How to use LINQ projection Operators in ASP.NET

March 24, 2014 0 Comments


Projection operators are used to transform an object into a new object of a different type. By using the Projection operators, you can construct a new object of a different type that is built from each object. The Select and SelectMany clauses are the Projection operators used in LINQ.
The Select operator performs a projection over a sequence and projects the value that is based on a transform function. The Select operator in LINQ performs function just as the Select statement in SQL. The Select operator specifies which elements are to be retrieved. For example, you can use the Select clause to project the first letter from each string in a list of strings. The syntax of using the Select clause is:

public static lEnumerable<S> Select<T, S>( this IEnumerable<T> source, Function<T, S> selector);

The second type of Projection operator used in LINQ is the SelectMany operator. The SelectMany operator projects a sequence of values that are based on a transform function and then organize them into one sequence. The syntax of using the SelectMany clause is:
public static IEnumerable<S> SeIectMany<T, S>( this IEnumerable<T> source, Function<T, IEnumerable<S»selector);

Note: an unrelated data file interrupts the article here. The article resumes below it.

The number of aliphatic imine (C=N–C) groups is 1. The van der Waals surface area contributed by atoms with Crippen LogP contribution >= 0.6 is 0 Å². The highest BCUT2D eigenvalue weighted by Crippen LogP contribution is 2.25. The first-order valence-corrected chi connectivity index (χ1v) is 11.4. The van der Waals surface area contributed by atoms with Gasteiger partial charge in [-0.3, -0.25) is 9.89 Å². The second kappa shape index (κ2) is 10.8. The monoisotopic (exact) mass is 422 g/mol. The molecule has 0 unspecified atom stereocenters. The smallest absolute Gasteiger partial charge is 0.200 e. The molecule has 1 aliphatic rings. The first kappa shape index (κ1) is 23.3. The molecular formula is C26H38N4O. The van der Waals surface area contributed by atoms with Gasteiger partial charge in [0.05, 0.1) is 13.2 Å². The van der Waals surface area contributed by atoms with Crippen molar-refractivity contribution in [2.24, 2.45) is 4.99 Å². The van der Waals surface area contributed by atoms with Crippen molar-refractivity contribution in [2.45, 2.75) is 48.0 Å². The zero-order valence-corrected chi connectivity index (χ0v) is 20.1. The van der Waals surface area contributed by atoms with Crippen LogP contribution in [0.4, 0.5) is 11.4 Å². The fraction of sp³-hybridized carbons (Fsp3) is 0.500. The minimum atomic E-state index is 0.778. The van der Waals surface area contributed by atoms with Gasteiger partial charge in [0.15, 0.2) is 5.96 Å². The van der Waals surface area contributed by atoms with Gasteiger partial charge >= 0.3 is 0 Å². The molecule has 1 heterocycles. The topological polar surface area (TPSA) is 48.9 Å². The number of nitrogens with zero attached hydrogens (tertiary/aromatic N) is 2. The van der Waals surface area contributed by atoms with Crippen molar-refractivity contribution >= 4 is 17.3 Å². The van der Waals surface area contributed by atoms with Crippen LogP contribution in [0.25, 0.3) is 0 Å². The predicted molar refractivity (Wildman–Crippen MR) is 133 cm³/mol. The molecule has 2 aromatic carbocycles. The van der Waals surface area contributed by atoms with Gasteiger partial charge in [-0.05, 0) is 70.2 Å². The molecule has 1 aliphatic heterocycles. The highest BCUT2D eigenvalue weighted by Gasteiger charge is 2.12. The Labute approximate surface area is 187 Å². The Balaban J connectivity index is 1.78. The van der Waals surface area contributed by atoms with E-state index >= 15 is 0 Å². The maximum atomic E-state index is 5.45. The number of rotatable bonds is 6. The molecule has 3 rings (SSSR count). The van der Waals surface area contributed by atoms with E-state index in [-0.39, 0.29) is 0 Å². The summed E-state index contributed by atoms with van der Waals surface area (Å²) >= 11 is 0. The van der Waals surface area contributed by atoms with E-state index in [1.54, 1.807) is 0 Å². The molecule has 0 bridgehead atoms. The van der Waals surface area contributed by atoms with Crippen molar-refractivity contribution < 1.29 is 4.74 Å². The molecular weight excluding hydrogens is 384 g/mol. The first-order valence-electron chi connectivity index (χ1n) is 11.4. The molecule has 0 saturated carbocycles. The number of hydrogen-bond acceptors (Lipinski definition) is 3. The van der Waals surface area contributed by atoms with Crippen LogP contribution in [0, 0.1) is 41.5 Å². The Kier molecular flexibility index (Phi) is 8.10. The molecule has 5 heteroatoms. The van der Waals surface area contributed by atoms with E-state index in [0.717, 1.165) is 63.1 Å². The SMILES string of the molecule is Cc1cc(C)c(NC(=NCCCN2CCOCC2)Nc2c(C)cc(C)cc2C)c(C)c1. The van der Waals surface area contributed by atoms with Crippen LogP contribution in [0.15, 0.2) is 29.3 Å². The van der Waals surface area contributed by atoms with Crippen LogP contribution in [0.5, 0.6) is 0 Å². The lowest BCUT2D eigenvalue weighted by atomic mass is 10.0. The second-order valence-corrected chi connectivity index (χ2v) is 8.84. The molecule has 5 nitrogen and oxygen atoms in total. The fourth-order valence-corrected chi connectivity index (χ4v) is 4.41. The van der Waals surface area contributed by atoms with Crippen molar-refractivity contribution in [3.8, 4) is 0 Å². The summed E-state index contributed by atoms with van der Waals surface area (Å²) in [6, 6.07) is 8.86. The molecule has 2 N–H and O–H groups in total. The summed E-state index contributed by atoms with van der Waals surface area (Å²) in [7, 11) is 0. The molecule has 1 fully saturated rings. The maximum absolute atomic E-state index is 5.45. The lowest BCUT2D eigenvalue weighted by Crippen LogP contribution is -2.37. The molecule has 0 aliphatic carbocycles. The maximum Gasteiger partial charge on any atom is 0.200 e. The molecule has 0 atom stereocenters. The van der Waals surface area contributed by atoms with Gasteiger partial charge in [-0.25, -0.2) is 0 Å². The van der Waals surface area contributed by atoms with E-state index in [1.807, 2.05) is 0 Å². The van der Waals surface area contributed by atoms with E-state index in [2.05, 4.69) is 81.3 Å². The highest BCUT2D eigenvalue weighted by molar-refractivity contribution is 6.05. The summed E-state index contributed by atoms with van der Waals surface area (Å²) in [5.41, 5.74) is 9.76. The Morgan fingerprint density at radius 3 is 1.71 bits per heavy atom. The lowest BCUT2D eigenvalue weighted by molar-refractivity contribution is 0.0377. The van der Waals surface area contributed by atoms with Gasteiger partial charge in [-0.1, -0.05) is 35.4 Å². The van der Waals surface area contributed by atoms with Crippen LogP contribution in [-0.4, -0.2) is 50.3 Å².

You must be wondering about the difference between the Select and SelectMany operators. The Select and
SelectMany operators are both used to produce a result value from a source of values. The difference lies in
the result value. The Select operator is used to produce one result value for every source value. The result
value is a collection that has the same number of elements from the query.
In contrast, the SelectMany operator produces a single result that contains a concatenated collection from the query.

Let's take an simple example of SelectMany Clause

Source view
  <form id="form1" runat="server">
        <asp:Button ID="Button1" runat="server" Text="Select Many Clause" 
            onclick="Button1_Click" />
        <br />
    <asp:ListBox ID="ListBox1" runat="server" Height="169px" Width="108px">
Code Behind View
 protected void Button1_Click(object sender, EventArgs e)
        string[] mytext = new string[] { "Hello world", " this is simple", "example of projection operator" };
        IEnumerable<string[]> myword = mytext.Select(x => x.Split(' '));
        foreach (string[] item in myword)
            foreach (string wr in item)
Code Generate the Following Output
How to use LINQ projection Operators in ASP.NET

Jacob Lefore

Some say he’s half man half fish, others say he’s more of a seventy/thirty split. Either way he’s a fishy bastard. Google